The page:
CMS has asked for comment on the types of communication technology that are utilized by physicians or other qualified health care professionals in furnishing virtual check-in services. We are pleased to share with you our experience in deploying automated conversational technologies for this purpose over nearly five years.
Conversa Health’s conversational artificial intelligence (AI) technology allows healthcare organizations to deliver automated doctor-patient conversations that lead to more informed and meaningful patient relationships, effective population health management and, ultimately, better clinical outcomes for patients at lower cost. Through the use of automated technologies that are implemented by providers for virtual check-ins, patient-generated health data (PGHD) can be systematically and reliably gathered and analyzed in order to support the provider’s decision-making regarding the need for an in-person visit. At the same time, using automated technologies for virtual check-ins can deliver clinically-endorsed, real-time automated feedback to the patient. You can experience an example of our virtual check-in patient experience by texting “CHF” to the short code telephone number 83973.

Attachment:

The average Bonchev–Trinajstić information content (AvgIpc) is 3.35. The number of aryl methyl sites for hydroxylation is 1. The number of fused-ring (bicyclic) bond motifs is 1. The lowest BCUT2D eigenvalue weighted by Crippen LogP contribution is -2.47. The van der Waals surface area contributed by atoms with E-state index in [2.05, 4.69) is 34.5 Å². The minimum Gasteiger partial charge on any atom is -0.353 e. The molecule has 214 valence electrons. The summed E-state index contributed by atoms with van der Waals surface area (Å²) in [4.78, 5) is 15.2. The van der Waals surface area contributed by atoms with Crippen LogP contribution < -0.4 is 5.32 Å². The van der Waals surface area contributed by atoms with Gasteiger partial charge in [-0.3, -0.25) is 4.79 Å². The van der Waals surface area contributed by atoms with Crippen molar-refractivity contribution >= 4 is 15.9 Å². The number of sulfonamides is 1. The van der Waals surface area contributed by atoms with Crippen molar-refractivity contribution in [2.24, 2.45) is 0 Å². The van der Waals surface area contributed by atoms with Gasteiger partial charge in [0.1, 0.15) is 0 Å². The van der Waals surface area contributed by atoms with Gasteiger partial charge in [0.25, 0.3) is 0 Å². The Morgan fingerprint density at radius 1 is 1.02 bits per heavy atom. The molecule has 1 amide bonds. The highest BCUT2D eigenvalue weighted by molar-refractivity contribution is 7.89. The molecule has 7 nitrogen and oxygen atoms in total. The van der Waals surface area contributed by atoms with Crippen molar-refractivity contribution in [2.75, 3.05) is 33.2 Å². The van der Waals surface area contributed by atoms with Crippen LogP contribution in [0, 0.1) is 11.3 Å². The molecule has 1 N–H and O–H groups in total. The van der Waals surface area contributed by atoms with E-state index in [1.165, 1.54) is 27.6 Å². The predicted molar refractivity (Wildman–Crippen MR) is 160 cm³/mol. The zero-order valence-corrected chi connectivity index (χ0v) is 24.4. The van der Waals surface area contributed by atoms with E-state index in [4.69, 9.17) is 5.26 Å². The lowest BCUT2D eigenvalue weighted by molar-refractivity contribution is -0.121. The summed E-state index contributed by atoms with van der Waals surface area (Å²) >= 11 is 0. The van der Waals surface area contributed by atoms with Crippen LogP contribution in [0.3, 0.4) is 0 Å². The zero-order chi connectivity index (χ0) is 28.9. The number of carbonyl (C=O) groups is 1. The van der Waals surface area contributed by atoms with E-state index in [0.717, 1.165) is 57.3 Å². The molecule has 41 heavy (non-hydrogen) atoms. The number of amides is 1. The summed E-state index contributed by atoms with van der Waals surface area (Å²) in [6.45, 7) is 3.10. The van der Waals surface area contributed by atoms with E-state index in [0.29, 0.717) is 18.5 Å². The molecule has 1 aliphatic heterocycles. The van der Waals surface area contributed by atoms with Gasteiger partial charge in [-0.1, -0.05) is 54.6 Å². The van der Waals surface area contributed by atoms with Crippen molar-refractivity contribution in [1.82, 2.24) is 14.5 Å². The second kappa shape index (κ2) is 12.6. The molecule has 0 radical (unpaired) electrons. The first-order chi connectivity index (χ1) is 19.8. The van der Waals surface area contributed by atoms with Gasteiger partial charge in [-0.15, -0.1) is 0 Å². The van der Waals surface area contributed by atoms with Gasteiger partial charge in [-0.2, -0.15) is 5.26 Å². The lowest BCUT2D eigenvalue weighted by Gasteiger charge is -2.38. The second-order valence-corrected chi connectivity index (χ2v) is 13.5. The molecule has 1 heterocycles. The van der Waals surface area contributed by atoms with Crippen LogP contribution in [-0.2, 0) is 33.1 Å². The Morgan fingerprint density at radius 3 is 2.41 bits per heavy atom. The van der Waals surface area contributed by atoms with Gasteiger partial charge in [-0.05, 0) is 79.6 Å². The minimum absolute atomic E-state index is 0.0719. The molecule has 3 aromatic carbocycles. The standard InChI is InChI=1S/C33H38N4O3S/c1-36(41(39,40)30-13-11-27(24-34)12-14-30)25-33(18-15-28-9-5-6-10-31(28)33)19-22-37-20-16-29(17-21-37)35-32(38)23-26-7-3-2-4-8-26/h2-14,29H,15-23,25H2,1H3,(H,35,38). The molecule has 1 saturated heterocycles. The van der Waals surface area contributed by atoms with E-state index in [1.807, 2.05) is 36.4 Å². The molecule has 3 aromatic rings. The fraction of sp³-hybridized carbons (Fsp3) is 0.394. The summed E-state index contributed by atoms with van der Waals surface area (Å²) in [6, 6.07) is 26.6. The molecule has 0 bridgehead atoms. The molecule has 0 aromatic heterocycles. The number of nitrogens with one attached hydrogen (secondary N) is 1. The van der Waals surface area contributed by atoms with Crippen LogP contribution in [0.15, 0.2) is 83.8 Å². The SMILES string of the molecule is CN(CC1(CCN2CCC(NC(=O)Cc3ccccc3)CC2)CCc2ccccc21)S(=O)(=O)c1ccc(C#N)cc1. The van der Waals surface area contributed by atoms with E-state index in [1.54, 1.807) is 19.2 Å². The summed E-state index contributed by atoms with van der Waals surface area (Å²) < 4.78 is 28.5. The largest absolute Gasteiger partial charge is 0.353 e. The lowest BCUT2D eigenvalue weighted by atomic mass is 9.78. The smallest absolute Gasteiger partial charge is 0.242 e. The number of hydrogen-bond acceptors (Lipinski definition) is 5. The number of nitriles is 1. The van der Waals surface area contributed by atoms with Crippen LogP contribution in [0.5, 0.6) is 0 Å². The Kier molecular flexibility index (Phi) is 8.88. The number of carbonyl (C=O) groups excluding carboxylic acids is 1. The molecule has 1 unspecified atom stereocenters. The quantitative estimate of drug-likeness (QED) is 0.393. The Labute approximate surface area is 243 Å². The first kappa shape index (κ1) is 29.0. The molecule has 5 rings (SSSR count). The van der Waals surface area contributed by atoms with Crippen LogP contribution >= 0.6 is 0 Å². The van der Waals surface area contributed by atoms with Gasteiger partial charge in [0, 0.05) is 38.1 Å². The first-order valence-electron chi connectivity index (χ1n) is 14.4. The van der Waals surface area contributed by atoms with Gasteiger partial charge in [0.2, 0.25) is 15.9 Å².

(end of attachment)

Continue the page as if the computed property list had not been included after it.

Through our on-the-ground experience implementing and integrating automated virtual check-ins into the physician workflow, we’ve concluded the following:
—The majority of virtual check-ins (approximately 75 percent) are initiated by the provider, not the patient. The provider initiates them based upon their knowledge of the patient’s health condition. When patients do initiate virtual check-ins, about half of the time they are seeking additional health information on their health condition, while the other half of the time they are seeking support from the provider for a problem or concern that the automated check-in process did not address.